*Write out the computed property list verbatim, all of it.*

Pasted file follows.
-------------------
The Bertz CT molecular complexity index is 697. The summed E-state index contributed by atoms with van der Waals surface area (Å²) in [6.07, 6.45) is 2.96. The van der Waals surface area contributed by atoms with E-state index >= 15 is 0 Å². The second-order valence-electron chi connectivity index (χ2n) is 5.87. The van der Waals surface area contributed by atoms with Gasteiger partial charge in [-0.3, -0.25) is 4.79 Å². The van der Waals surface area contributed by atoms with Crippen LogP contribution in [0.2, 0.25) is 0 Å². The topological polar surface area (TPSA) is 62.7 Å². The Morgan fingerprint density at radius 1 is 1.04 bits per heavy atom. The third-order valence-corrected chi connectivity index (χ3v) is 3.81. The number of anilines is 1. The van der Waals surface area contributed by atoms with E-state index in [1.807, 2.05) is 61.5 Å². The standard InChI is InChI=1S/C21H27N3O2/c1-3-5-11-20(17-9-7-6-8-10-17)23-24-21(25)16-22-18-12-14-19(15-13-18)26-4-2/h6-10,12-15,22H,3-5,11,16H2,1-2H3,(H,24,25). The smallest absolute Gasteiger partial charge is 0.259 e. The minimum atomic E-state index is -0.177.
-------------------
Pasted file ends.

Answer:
The Bertz CT molecular complexity index is 697. The summed E-state index contributed by atoms with van der Waals surface area (Å²) in [6.07, 6.45) is 2.96. The van der Waals surface area contributed by atoms with E-state index >= 15 is 0 Å². The second-order valence-electron chi connectivity index (χ2n) is 5.87. The van der Waals surface area contributed by atoms with Gasteiger partial charge in [-0.3, -0.25) is 4.79 Å². The van der Waals surface area contributed by atoms with Crippen LogP contribution in [0.2, 0.25) is 0 Å². The topological polar surface area (TPSA) is 62.7 Å². The Morgan fingerprint density at radius 1 is 1.04 bits per heavy atom. The third-order valence-corrected chi connectivity index (χ3v) is 3.81. The number of anilines is 1. The van der Waals surface area contributed by atoms with E-state index in [1.807, 2.05) is 61.5 Å². The standard InChI is InChI=1S/C21H27N3O2/c1-3-5-11-20(17-9-7-6-8-10-17)23-24-21(25)16-22-18-12-14-19(15-13-18)26-4-2/h6-10,12-15,22H,3-5,11,16H2,1-2H3,(H,24,25). The smallest absolute Gasteiger partial charge is 0.259 e. The minimum atomic E-state index is -0.177.